The U.S. Chamber of Commerce has amped up its call for Washington to do something to make sure the United States can pay its debts.
WASHINGTON (CNNMoney) -- As the clock ticks down to the Aug. 2 deadline to raise the debt ceiling, Big Business is beginning to panic.
In its latest call for a deal, the U.S. Chamber of Commerce executive vice president for government affairs Bruce Josten wrote in a blog post today that "default is not an option."
"Failure to raise the debt ceiling would have calamitous results," Josten wrote. "It would halt government operations, make our debt and deficit situation worse, debase the value of the dollar and threaten its status as the world's reserve currency, and hamper U.S. growth and job creation."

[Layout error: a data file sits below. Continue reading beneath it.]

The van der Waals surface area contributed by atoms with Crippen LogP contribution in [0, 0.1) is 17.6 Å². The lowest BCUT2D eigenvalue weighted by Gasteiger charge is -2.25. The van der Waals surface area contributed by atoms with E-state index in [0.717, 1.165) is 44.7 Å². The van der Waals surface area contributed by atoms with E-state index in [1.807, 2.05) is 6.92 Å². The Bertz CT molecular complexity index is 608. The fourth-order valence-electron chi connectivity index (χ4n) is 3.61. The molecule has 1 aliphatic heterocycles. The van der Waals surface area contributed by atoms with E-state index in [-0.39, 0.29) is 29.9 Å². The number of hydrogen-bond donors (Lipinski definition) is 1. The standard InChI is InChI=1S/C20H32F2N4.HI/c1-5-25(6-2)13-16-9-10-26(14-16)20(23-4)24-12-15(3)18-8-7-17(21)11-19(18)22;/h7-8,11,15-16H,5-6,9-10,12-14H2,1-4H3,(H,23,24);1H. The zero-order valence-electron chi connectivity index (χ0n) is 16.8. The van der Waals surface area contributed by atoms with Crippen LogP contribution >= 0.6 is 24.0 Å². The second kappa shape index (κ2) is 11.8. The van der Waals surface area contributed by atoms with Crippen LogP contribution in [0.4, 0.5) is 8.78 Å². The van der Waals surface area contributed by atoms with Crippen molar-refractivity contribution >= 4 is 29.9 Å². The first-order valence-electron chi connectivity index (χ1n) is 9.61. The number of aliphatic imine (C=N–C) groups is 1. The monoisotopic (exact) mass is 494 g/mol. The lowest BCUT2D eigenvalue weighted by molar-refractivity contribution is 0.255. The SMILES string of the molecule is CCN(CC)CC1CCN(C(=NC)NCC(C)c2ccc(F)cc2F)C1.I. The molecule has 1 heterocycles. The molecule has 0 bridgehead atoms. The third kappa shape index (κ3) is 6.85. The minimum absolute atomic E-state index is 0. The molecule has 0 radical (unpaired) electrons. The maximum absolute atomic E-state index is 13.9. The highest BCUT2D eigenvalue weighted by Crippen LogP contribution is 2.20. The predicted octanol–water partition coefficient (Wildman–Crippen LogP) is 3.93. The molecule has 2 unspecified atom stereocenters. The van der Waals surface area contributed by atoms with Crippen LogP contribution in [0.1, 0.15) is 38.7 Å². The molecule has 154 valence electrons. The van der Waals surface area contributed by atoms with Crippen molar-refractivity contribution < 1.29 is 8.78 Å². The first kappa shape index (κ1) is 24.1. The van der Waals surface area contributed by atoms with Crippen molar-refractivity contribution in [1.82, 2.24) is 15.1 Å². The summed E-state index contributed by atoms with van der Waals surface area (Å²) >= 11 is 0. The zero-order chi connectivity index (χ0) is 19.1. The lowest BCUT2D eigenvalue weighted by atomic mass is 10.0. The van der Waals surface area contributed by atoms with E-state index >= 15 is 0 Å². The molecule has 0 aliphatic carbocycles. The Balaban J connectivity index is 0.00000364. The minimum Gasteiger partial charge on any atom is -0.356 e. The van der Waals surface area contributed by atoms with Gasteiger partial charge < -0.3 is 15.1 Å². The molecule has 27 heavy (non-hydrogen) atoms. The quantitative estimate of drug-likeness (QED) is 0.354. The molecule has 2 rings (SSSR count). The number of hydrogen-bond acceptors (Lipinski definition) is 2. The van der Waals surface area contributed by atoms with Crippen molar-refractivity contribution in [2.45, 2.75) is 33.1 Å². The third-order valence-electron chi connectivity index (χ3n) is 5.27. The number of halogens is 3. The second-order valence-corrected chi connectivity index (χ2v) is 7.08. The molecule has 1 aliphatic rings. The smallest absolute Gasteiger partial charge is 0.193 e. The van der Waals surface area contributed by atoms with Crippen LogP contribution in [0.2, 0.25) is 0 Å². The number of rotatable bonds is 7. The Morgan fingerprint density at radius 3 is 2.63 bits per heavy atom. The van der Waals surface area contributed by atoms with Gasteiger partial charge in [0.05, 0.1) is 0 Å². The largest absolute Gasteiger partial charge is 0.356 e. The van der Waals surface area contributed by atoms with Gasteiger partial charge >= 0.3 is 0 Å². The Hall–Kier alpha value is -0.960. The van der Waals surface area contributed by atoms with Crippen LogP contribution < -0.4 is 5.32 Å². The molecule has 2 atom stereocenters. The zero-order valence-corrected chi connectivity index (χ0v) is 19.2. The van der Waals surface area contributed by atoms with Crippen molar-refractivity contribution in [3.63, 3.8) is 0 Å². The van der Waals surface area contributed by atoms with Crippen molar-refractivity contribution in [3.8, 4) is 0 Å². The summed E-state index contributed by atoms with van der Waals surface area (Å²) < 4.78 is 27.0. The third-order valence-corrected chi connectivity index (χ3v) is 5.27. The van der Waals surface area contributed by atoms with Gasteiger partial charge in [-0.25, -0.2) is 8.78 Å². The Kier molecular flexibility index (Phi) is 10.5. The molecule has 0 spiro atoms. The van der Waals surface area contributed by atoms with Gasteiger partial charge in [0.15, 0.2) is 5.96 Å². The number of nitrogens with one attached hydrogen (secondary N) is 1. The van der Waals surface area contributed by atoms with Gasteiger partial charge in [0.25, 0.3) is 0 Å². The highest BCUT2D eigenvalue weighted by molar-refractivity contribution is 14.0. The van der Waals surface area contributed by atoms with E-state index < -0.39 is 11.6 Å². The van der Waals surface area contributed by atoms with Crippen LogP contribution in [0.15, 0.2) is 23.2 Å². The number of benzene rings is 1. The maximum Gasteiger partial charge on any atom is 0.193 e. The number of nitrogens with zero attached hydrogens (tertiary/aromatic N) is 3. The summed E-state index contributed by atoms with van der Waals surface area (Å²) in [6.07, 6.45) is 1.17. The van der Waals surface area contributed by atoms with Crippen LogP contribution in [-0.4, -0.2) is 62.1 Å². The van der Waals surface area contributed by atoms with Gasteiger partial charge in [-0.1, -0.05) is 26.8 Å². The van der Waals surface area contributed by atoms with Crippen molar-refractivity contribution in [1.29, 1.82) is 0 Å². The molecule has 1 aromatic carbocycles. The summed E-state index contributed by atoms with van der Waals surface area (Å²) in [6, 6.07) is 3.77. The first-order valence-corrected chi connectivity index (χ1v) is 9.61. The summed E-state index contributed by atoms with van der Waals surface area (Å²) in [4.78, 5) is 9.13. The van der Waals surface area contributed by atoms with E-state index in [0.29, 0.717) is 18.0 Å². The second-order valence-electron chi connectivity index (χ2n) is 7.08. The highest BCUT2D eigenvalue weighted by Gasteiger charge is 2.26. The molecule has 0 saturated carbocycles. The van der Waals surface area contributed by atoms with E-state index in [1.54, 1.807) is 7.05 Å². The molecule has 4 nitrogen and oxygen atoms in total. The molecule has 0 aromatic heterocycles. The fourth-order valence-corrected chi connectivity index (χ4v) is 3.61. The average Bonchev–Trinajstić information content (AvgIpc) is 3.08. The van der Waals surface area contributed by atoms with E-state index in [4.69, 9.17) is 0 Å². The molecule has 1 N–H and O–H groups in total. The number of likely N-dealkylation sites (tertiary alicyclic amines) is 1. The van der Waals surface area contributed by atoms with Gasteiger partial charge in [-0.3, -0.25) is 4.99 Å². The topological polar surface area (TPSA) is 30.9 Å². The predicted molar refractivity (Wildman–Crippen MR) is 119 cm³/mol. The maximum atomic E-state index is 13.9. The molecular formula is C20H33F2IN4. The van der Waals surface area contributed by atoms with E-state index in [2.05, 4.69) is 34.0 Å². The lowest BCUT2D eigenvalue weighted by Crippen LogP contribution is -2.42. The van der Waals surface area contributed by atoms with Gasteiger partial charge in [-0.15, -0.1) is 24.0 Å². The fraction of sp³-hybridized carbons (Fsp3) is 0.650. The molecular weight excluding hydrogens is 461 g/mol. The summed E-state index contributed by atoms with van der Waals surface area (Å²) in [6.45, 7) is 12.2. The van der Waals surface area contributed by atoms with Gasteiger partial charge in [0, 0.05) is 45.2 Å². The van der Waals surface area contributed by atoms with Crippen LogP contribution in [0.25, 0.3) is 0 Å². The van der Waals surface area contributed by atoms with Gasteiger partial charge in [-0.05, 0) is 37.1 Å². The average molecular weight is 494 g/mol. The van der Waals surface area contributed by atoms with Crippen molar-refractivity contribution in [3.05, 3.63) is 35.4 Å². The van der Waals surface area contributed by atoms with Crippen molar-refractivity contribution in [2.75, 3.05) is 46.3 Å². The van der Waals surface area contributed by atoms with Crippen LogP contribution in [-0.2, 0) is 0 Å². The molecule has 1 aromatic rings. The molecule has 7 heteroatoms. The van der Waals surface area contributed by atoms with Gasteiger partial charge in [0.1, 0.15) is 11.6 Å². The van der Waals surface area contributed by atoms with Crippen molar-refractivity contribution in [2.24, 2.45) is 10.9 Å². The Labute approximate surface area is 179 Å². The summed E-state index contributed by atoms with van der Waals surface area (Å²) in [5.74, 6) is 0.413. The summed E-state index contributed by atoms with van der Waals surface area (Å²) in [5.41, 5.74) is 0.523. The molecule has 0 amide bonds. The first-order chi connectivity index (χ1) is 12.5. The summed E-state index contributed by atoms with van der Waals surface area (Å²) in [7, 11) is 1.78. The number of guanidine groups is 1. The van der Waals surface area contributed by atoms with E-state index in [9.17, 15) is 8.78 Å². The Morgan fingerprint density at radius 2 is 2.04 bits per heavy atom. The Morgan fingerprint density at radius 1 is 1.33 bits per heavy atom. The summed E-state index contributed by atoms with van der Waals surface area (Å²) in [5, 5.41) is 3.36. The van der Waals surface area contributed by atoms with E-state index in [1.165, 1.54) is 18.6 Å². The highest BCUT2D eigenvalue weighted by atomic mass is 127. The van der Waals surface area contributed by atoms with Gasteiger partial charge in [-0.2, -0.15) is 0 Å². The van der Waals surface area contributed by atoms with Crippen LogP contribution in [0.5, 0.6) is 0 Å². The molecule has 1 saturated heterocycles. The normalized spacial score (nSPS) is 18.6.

Josten went on to warn of other consequences, like rising interest rates for consumers seeking car loans and mortgages and a bad credit rating that would make it pricey for the U.S. government to borrow in the future.
"The result from political inaction could be devastating," Josten wrote.
Josten also said that lawmakers need to crack down on the burgeoning U.S. public debt, a point that Republicans often make.
If Congress doesn't reach a deal to raise the debt ceiling before the Aug. 2 deadline the U.S. will not be able to pay its debt obligations.
President Obama has a plan that would close loopholes and make the wealthiest Americans and some corporations pay higher taxes, but that won't pass the House. House Republicans have their own plan -- the Cut, Cap and Balance bill -- but it won't pass the Senate.
Although members of the Senate expressed an unusual amount of enthusiasm for the plan it doesn't mean it's a done deal. Sen. Dick Durbin, a member of the Gang of Six, said the plan is "not ready for prime time."
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